While working on the trails, the end of the day life feels a little like an Eminem song: “palms are sweaty, knees weak, arms are heavy.” Nonetheless, it’s never felt so good to be working dwarfed by the beautiful green-covered mountains formed by millions of years of erosion, that is New Hampshire.
The best time of the day is when we sit in the office, and hear those words, “Tomorrow you are going to be doing trail work.” Joy to the ears. We start off by gathering tools that will help us sculpt the trail into as perfect as a trail can get with its roots, rocks, water, mud, and an endless amount of material. Each tool has a unique job, their different forms carve different angles, depths, and abrasions for the perfect balance to maintain a trail. It’s up to fate what the trail will have in store for you that day, sometimes it’s all that you expect, and sometimes, it’s a hot mess.
Trail work is a rewarding task, but the journey to its completion is its own beast. It sets you in a trance and is almost always peaceful, but there’s a huge emphasis on almost. Once you think you’re on a roll, mother nature will humble you. Your tools get grabbed by the small roots as you strike down, on the tread your McLeod hits a larger root that will eventually need to be removed with loppers, and as you walk farther along, there’s a tree that fell perfectly across the trail just for you, which is too heavy to move and requires an axe or hand saw to remove it.
However, trail work in New Hampshire has made me form one conclusion: if rocks were a currency, we’d be rich.
After continuing up the trail and starting on a water bar, you have hope that there couldn’t possibly be another obstacle in your way as you’re constructing it, but in the back of your mind you know it’s coming. Swing after swing of the pick mattock with its pristine aerodynamic precision, you’re finally in a groove, until that one fateful hit of its steel head creates that gut-wrenching sharp-pitched DING…darn it, a rock. Now, there are a few things that could happen when you hit a rock, one: it’s simply a palm-sized stone that you can pick up and place on the side of the trail or use for edging the water bar, or two: it’s a rock you only see the tip of, where the soil is masking its full chaos that will unfold once you start digging. You and your other crew members surround the rock and start excavating it from all sides, which seems like a never-ending task as the rock widens and deepens in size. All your hopes and dreams of it being a small rock disappear the more you dig, and you come to the conclusion that not only will you need to get this behemoth of a vessel out of the ground, but it makes you wonder how large of a hole this colossal clump of minerals will leave behind.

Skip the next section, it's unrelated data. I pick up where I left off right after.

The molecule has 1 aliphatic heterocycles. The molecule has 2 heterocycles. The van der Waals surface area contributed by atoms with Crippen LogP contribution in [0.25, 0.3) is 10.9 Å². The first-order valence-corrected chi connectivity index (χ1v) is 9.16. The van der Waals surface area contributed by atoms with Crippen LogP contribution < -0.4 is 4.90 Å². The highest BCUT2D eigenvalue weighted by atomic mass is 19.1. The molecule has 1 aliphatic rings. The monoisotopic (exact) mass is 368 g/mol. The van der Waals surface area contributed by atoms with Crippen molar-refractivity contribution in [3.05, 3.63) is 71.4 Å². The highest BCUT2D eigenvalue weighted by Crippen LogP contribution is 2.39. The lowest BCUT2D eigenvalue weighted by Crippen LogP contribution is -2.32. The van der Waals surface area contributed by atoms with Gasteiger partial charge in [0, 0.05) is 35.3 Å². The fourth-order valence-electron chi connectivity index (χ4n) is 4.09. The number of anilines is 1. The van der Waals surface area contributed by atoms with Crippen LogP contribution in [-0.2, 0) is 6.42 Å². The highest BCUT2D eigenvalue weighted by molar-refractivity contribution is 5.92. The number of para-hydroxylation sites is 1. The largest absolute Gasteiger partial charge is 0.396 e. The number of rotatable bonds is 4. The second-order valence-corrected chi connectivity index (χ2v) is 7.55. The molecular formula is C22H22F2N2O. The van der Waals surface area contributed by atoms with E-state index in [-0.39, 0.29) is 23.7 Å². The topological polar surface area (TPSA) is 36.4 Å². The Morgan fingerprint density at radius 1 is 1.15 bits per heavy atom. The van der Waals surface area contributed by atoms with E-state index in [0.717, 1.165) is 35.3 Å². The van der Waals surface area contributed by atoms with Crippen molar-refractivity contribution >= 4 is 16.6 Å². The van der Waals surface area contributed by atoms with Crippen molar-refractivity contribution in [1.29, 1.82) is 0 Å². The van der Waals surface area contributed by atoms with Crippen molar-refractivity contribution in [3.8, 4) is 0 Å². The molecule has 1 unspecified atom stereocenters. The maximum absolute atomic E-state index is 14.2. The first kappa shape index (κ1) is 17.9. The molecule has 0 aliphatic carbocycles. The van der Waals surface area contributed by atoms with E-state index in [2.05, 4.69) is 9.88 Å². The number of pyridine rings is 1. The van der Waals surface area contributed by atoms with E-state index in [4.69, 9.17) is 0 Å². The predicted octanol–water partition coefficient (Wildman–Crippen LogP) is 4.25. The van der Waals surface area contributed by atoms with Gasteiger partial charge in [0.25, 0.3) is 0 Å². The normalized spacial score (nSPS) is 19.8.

Although trail work is hardly a linear path, that’s what makes it so exciting to do. It gives you a puzzle that can only be solved through teamwork and hard work. Being a Lakes Region Conservation Corps member opens your eyes and gives you an appreciation and perspective for all hiking trails you have and will come across. I couldn’t ask for a better position to be serving for AmeriCorps and am grateful for future projects I will be a part of.